We develop a new protective Internet
- 1 Welcome
- 2 News
- 3 Status Quo
- 4 Goal
- 5 Approach
- 6 Best Current Practice Recommendation
- 7 Community and Crew
- 8 Contact
- 9 Picture References
- 10 Picture References SDM
This is the official wiki of the research and software project EDN (Echt Dezentrales Netz - real decentralized network). Our vision is to provide a more secure and confidentiality preserving communication means to billions of people: individuals, families and organisations of whatever format - a new internet fitted with a set of privacy tuned services running on local individual or public infrastructure and meets our standard.
Here is our project diary.
- .onion addresses can be accessed via Tor Browser Bundle
Centralization, Outdated Protocols
The prevalent digital communication means undermine their users' data integrity and confidentiality starting with all digital communication of one country going through one or just a few telecommunication providers' servers. These accumulate data, including metadata, which is the basis to derive people's social graphs, movement patterns and even psychological profiles. Further centres of data accumulation are services like Facebook, Twitter or Youtube. They profited by peoples' wish to reach as many people as possible. This has led them to focus on using certain services - known as the Network Effect - rather than privacy and security aspects. This not only helped these services grow significantly, but also led to huge data accumulations in few locations. These have its own value for several groups and provoke criminal activity to access and misuse it. When your hardware gets stolen you soon will notice that. It makes a transition from you - the rightful owner - to another one. Usually data won't be moved just copied. You won't notice the access directly or never if you have entrusted it to another party or let your digital communication flow through a single instance exposing all your meta data. To make things worse the current internet protocols base on a completely outdated threat model as the Snowden revelations have shown at the very latest. They are by design vulnerable to a number of attacks.(1, 2, 3). These open ways to undermine even overlaying structures, such as Tor, deanonymizing its shelter seeking users and hidden services by traffic correlation.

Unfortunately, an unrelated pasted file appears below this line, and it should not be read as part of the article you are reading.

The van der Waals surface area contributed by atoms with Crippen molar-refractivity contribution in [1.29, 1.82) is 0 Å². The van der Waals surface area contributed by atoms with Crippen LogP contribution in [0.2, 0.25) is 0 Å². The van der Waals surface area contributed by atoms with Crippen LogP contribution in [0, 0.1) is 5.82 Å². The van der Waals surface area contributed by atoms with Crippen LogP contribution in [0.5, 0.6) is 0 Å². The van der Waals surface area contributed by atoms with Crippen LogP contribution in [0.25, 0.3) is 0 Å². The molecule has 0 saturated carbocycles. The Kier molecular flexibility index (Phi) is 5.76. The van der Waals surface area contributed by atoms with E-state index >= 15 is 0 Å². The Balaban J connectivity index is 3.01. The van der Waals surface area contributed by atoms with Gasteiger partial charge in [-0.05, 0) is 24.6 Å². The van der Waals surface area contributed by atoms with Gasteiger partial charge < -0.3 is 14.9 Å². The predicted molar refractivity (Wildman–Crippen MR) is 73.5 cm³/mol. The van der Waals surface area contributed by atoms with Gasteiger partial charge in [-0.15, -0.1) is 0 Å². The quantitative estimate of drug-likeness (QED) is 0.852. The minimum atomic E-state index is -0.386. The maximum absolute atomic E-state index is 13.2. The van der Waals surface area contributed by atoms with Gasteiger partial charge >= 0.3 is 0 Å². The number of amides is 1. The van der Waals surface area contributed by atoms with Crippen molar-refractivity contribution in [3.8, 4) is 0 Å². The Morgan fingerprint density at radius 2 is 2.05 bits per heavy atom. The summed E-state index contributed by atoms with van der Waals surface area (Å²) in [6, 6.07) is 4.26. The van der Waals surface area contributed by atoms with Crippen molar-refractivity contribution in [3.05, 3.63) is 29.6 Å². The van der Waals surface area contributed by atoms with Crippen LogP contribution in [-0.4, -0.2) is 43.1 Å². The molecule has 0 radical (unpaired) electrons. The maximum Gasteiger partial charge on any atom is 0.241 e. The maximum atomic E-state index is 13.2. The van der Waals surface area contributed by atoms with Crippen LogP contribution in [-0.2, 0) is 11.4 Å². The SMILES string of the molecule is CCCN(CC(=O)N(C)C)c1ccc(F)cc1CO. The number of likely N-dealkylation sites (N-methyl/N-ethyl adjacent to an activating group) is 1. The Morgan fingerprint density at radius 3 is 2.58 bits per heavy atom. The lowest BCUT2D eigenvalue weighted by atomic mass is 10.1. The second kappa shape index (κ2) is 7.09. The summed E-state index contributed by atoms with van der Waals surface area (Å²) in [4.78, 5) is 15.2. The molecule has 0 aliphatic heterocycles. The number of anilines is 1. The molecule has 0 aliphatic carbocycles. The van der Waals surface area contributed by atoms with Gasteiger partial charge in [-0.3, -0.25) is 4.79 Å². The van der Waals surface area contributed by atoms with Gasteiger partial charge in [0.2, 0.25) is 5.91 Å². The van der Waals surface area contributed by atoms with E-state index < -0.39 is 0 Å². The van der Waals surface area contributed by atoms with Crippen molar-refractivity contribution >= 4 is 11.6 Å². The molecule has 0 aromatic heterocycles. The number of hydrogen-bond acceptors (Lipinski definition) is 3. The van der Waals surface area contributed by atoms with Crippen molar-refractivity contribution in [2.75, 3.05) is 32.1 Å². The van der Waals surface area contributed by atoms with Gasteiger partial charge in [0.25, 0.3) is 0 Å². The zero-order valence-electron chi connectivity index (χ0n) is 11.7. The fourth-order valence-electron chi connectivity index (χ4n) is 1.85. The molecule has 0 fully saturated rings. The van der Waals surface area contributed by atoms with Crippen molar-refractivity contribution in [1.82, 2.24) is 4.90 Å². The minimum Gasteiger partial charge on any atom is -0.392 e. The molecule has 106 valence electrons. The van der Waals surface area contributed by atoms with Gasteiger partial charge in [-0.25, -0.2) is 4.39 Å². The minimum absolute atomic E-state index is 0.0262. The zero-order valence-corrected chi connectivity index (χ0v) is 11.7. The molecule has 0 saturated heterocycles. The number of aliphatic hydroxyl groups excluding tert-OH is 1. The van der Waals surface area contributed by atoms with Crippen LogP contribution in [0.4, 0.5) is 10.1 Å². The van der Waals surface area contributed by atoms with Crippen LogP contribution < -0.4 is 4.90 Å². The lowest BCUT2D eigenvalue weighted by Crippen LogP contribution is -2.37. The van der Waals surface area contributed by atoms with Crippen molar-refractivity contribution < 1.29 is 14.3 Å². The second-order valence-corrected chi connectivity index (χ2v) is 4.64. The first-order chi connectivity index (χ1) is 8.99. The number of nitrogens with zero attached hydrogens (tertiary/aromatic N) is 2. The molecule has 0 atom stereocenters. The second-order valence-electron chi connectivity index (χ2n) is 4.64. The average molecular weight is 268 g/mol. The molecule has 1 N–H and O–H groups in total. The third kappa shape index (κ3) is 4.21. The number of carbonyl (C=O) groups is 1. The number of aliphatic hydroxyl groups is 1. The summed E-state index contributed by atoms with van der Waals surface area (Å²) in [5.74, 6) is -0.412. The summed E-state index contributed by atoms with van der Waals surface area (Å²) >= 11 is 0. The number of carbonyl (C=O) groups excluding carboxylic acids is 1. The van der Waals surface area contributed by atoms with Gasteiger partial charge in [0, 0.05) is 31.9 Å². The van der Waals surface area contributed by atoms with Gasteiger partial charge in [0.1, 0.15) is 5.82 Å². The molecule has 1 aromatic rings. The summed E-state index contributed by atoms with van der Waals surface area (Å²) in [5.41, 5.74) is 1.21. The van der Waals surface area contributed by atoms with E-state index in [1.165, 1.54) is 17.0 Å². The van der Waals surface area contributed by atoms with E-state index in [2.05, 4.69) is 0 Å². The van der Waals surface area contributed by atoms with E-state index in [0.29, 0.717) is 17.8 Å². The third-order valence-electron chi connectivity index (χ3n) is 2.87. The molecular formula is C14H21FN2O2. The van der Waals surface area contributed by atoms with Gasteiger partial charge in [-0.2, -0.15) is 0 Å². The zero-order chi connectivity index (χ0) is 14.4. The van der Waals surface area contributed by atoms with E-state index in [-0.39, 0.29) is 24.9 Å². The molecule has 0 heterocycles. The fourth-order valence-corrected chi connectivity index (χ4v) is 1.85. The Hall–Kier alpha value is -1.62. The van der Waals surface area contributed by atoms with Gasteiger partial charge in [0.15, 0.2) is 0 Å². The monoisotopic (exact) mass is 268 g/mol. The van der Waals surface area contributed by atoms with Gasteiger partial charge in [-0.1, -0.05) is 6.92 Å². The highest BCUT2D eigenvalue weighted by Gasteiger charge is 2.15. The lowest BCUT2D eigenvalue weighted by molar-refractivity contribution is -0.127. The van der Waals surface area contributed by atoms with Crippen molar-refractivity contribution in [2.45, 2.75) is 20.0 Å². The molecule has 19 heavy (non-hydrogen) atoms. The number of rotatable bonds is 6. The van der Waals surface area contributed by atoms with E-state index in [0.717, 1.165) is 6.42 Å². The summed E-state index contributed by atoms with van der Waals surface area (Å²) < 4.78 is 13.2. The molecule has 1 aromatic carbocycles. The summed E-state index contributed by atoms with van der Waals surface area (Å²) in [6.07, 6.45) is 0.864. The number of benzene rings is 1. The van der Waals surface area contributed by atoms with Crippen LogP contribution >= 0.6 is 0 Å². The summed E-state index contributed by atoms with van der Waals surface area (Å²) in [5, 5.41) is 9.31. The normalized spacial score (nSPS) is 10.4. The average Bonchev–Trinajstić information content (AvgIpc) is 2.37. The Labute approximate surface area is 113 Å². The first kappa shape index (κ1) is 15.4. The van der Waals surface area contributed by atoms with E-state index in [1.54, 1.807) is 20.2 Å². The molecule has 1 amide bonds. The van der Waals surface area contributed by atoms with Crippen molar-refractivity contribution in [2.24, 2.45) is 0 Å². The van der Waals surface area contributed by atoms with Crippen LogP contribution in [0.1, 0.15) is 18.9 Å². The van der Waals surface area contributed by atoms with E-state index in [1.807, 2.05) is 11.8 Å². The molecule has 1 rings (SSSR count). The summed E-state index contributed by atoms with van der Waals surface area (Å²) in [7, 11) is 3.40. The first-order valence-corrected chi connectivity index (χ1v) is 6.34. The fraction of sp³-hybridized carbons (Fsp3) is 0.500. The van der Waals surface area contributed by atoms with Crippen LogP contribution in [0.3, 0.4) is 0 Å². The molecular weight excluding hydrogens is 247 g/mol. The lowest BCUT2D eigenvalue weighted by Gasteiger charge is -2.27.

These conditions- the brokeness and centralization- facilitate:
- Censorship: On plattforms and by countries;
- Passive Mass Spying;
- Active Intrusion on a global scale;
It is most likely that patches like overlay networks can only ease the shortcomings of the current internet but not fix it using this vulnerable basis for confidential communication. This may be less critical for high latency networks over the Internet or Sneakernets that do not use the internet at all. Alternative networks, however suffer from the following problems. Their network is unlikely to gain enough users, due to shortcomings in their accessibility and usability. Thus, it will not be attractive for most people wanting to communicating with their friends. Moreover, such a small user group might also jeopardize the users anonymity and privacy, as each user is deemed suspicions and errors in the network stack take longer to get fixed. Finally, this cast doubt on the whole idea of an alternative network. To break this cycle, we think that multiple well tuned secure solutions must be brought together focusing on accessibility and usability, to combine and increase their small user groups and kick start the required Network Effect.
Competitiveness and Lack of Collaboration
Here is our list of Privacy Software Projects.